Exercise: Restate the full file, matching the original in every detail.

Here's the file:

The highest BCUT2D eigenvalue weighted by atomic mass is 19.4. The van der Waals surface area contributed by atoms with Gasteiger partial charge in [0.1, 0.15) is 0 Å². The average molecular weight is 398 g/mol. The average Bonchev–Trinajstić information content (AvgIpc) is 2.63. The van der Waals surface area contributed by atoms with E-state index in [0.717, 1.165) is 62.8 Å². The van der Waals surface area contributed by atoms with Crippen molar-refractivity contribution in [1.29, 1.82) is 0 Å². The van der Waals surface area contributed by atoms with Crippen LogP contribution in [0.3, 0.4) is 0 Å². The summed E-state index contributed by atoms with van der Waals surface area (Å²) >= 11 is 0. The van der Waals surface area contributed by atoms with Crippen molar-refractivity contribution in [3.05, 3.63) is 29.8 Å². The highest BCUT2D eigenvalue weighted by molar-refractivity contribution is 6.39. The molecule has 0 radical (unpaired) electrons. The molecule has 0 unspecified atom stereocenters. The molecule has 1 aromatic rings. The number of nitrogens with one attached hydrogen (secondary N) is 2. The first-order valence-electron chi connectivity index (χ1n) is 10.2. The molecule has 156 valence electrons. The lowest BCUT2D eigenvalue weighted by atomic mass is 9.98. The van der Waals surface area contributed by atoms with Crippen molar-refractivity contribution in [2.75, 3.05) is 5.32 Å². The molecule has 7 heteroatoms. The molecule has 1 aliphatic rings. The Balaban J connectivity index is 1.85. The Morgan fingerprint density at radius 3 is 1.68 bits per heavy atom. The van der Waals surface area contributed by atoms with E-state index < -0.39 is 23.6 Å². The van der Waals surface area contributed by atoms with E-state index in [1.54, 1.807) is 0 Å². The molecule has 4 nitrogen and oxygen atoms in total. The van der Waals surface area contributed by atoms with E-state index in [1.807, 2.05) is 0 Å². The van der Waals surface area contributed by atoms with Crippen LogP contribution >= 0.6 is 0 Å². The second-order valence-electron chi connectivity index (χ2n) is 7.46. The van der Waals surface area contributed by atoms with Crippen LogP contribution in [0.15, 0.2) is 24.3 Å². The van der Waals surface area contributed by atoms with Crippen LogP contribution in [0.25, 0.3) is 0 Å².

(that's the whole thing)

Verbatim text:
The highest BCUT2D eigenvalue weighted by atomic mass is 19.4. The van der Waals surface area contributed by atoms with Gasteiger partial charge in [0.1, 0.15) is 0 Å². The average molecular weight is 398 g/mol. The average Bonchev–Trinajstić information content (AvgIpc) is 2.63. The van der Waals surface area contributed by atoms with E-state index in [0.717, 1.165) is 62.8 Å². The van der Waals surface area contributed by atoms with Crippen molar-refractivity contribution in [1.29, 1.82) is 0 Å². The van der Waals surface area contributed by atoms with Crippen LogP contribution in [0.3, 0.4) is 0 Å². The summed E-state index contributed by atoms with van der Waals surface area (Å²) >= 11 is 0. The van der Waals surface area contributed by atoms with Crippen molar-refractivity contribution in [3.05, 3.63) is 29.8 Å². The highest BCUT2D eigenvalue weighted by molar-refractivity contribution is 6.39. The molecule has 0 radical (unpaired) electrons. The molecule has 0 unspecified atom stereocenters. The molecule has 1 aromatic rings. The number of nitrogens with one attached hydrogen (secondary N) is 2. The first-order valence-electron chi connectivity index (χ1n) is 10.2. The molecule has 156 valence electrons. The lowest BCUT2D eigenvalue weighted by atomic mass is 9.98. The van der Waals surface area contributed by atoms with Crippen molar-refractivity contribution in [2.75, 3.05) is 5.32 Å². The molecule has 7 heteroatoms. The molecule has 1 aliphatic rings. The Balaban J connectivity index is 1.85. The Morgan fingerprint density at radius 3 is 1.68 bits per heavy atom. The van der Waals surface area contributed by atoms with E-state index < -0.39 is 23.6 Å². The van der Waals surface area contributed by atoms with E-state index in [1.54, 1.807) is 0 Å². The molecule has 4 nitrogen and oxygen atoms in total. The van der Waals surface area contributed by atoms with E-state index in [1.807, 2.05) is 0 Å². The van der Waals surface area contributed by atoms with Crippen LogP contribution >= 0.6 is 0 Å². The second-order valence-electron chi connectivity index (χ2n) is 7.46. The van der Waals surface area contributed by atoms with Crippen LogP contribution in [0.15, 0.2) is 24.3 Å². The van der Waals surface area contributed by atoms with Crippen LogP contribution in [0.25, 0.3) is 0 Å².